They aren’t quite as airy as donuts. We usually split an order for the two of us (and shake off most of the extra powdered sugar). Be sure you eat them right away. They aren’t nearly as good when they’re cold.

Where to Get It

Although you can find beignets at a number of places in New Orleans, the most popular spot is Cafe du Monde in the French Market. They’re worth all of the minutes you’ll spend standing in line with dozens of other tourists. For the shortest line, avoid the morning hours.

After noon, the line is significantly shorter. Another New Orleans specialty is Cafe au Lait (coffee with milk) which has a hint of chicory flavor. It’s a great accompaniment to your beignet order.

Po Boys

Po Boy

Po boys are the New Orleans version of a hoagie, packed full of delicious fillings like deep-fried shrimp or oysters, roast beef and gravy or any number of other fillings. 

There are many places to get a good po’boy in New Orleans and there are just as many variations. We recommend trying a seafood and a meat-based sandwich in order to see how much they differ.

Watch our for variations that include “debris”. Debris is slow-cooked roast beef ends. It’s served with gravy on top. “Dressed” is another term you’ll want to be familiar with. It refers to the fixings, like lettuce and mayo that are piled on top. You might be asked if you want yours dressed.

Where to Get It

You gotta start somewhere, so here are a couple of great choices:  the lobster version pictured above from GW Fins, Mother’s Restaurant has a Ferdi Special: a po boy packed with baked ham, roast beef, debris and gravy, served dressed.

Johnny’s Poboy is a quick lunch spot with a selection of traditional po boys. Killer Poboys (in back of the Erin Rose bar) has an Asian pork belly and a fried shrimp po boy served Vietnamese style (like a banh mi).

Gumbo & Jumbalaya

Jumbalaya from Remoulade in the French Quarter

If you’re confused as to the difference between these two dishes, you’ll figure it out after trying a bowl of each. Gumbo is a soup that’s often cooked with chicken or shrimp and okra with green peppers, onions and celery. It tastes like a hearty gravy and is sometimes served with or on top of rice.

Jumbalaya is a tomato-based casserole using the same vegetables but cooked with the rice, which makes it much thicker. You’ll find many versions of Jumbalaya, Creole or Cajun, typically cooked with chicken and shrimp with andouille sausage.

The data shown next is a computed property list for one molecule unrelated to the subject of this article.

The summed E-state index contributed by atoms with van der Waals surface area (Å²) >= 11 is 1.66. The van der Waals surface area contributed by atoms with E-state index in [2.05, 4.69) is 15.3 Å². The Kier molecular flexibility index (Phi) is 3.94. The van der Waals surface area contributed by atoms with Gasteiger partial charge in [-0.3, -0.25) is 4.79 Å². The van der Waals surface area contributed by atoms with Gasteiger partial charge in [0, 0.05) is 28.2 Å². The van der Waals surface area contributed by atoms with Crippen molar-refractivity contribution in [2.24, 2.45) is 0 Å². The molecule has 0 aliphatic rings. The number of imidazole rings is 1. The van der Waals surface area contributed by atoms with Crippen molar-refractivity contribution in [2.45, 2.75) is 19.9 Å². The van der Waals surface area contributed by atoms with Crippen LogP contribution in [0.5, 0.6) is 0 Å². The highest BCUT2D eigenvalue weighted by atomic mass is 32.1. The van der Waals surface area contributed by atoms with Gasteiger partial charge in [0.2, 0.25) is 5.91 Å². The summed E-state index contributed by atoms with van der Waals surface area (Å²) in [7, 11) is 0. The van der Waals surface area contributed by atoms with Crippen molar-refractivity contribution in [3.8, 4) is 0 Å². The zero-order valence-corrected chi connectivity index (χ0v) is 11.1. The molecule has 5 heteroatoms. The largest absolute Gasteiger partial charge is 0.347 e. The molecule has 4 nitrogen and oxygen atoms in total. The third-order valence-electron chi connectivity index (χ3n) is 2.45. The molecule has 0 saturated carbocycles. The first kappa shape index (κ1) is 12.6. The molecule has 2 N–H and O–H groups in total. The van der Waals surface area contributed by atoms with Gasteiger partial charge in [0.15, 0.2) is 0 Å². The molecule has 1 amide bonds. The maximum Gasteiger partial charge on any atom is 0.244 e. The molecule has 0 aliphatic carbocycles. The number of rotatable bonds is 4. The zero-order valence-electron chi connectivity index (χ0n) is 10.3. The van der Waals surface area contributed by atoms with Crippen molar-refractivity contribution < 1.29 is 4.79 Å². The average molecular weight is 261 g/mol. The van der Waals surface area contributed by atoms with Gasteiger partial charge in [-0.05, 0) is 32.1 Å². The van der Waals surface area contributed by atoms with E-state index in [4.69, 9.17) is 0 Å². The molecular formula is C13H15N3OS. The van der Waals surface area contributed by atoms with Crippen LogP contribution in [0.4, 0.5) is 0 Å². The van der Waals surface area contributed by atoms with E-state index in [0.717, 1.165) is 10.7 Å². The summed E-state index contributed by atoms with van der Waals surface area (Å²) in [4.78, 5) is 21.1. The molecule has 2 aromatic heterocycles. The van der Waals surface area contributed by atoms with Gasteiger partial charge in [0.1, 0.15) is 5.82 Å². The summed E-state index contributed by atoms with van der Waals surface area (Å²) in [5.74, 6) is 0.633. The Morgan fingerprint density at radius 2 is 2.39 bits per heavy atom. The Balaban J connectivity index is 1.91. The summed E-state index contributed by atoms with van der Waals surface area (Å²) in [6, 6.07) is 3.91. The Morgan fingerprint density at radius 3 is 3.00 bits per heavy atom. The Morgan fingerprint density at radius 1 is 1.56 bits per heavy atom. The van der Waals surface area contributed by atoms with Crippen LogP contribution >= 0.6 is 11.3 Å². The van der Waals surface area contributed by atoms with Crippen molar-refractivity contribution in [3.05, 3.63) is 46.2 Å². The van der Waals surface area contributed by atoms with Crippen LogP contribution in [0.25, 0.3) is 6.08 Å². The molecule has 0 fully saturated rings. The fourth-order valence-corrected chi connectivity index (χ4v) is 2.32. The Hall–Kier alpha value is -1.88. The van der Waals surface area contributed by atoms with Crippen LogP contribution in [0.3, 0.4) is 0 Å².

Many restaurants offer taster sizes of their gumbo and other soups, called Soups 1-1-1 on the menu. This is a great way to try a couple of different versions without having to buy the entree size.

Where to Get It

Almost any restaurant you go to for New Orleans food will have these two items on their menu. A gumbo we particularly like can be found at Galatoire’s and Mr. B’s Bistro. For the best jambalaya, head to Coop’s Place, Mother’s or Red Fish Grill.

Creole Turtle Soup

Turtle Soup

When I first tried this soup, I was curious if turtle meat was actually used to make it, or if it was just an unusually named soup. Then I learned the long history behind this soup, which has been served in America for a very long time, and was such a delicacy that it was served in the White House for special events.

The green turtle and snapping turtle are often used to make this rich, flavorful delicacy, which is served in restaurants throughout New Orleans. It’s a rich, gravy-like soup or stew with hearty vegetables and is traditionally served with a splash of sherry added to the dish after being served.

The soup lost its mass appeal possibly due to the difficulty in cleaning and preparing the turtle. I’ll just leave that part up to the professionals.

Where to Get It

If you’ve got a reservation at Commander’s Palace, be sure to order their version of Turtle Soup. It’s delicious. Another great place for this soup is Muriel’s. I appreciate that you can order it in a combo of three popular soups at a number of restaurants, so you can try a few different things.

Raw & Grilled Oysters

Raw Oysters

New Orleans boasts some of the best and freshest oysters you can find anywhere. There is no shortage of oyster bars and restaurants serving just about any imaginable form of the tasty bivalves. Some of the favorites are raw, charbroiled, barbequed, smoked, and fried.

Oyster’s Rockefeller is a popular dish that was created at Antoine’s Restaurant in 1899 and is made up of an oyster on the half shell covered with a flavorful vegetable mixture and then baked. And, of course, there are fried oyster poboys, as well.

Where to Get It

There are dozens of oyster bars around the city, including Acme Oyster House and Royal House Oyster Bar, and they can be enjoyed year-round.